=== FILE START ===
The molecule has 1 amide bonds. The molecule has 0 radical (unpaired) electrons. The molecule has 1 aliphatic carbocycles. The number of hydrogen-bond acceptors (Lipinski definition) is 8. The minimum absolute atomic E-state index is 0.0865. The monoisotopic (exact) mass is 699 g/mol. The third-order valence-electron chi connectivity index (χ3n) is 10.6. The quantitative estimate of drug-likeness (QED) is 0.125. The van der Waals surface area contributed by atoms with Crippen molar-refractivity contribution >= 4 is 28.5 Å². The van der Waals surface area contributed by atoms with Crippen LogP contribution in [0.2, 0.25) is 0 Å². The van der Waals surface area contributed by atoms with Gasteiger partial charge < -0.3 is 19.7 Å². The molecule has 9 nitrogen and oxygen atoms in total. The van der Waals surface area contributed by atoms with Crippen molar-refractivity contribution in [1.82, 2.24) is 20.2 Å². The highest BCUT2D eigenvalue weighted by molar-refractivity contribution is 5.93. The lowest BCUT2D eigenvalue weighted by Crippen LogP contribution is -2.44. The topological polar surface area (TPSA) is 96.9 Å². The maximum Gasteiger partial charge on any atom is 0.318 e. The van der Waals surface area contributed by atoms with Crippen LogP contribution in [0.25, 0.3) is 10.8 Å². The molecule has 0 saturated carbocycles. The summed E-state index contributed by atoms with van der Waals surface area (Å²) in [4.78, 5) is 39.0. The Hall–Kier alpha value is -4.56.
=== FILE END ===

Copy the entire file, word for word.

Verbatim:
The molecule has 1 amide bonds. The molecule has 0 radical (unpaired) electrons. The molecule has 1 aliphatic carbocycles. The number of hydrogen-bond acceptors (Lipinski definition) is 8. The minimum absolute atomic E-state index is 0.0865. The monoisotopic (exact) mass is 699 g/mol. The third-order valence-electron chi connectivity index (χ3n) is 10.6. The quantitative estimate of drug-likeness (QED) is 0.125. The van der Waals surface area contributed by atoms with Crippen molar-refractivity contribution >= 4 is 28.5 Å². The van der Waals surface area contributed by atoms with Crippen LogP contribution in [0.2, 0.25) is 0 Å². The van der Waals surface area contributed by atoms with Gasteiger partial charge < -0.3 is 19.7 Å². The molecule has 9 nitrogen and oxygen atoms in total. The van der Waals surface area contributed by atoms with Crippen molar-refractivity contribution in [1.82, 2.24) is 20.2 Å². The highest BCUT2D eigenvalue weighted by molar-refractivity contribution is 5.93. The lowest BCUT2D eigenvalue weighted by Crippen LogP contribution is -2.44. The topological polar surface area (TPSA) is 96.9 Å². The maximum Gasteiger partial charge on any atom is 0.318 e. The van der Waals surface area contributed by atoms with Crippen LogP contribution in [0.25, 0.3) is 10.8 Å². The molecule has 0 saturated carbocycles. The summed E-state index contributed by atoms with van der Waals surface area (Å²) in [4.78, 5) is 39.0. The Hall–Kier alpha value is -4.56.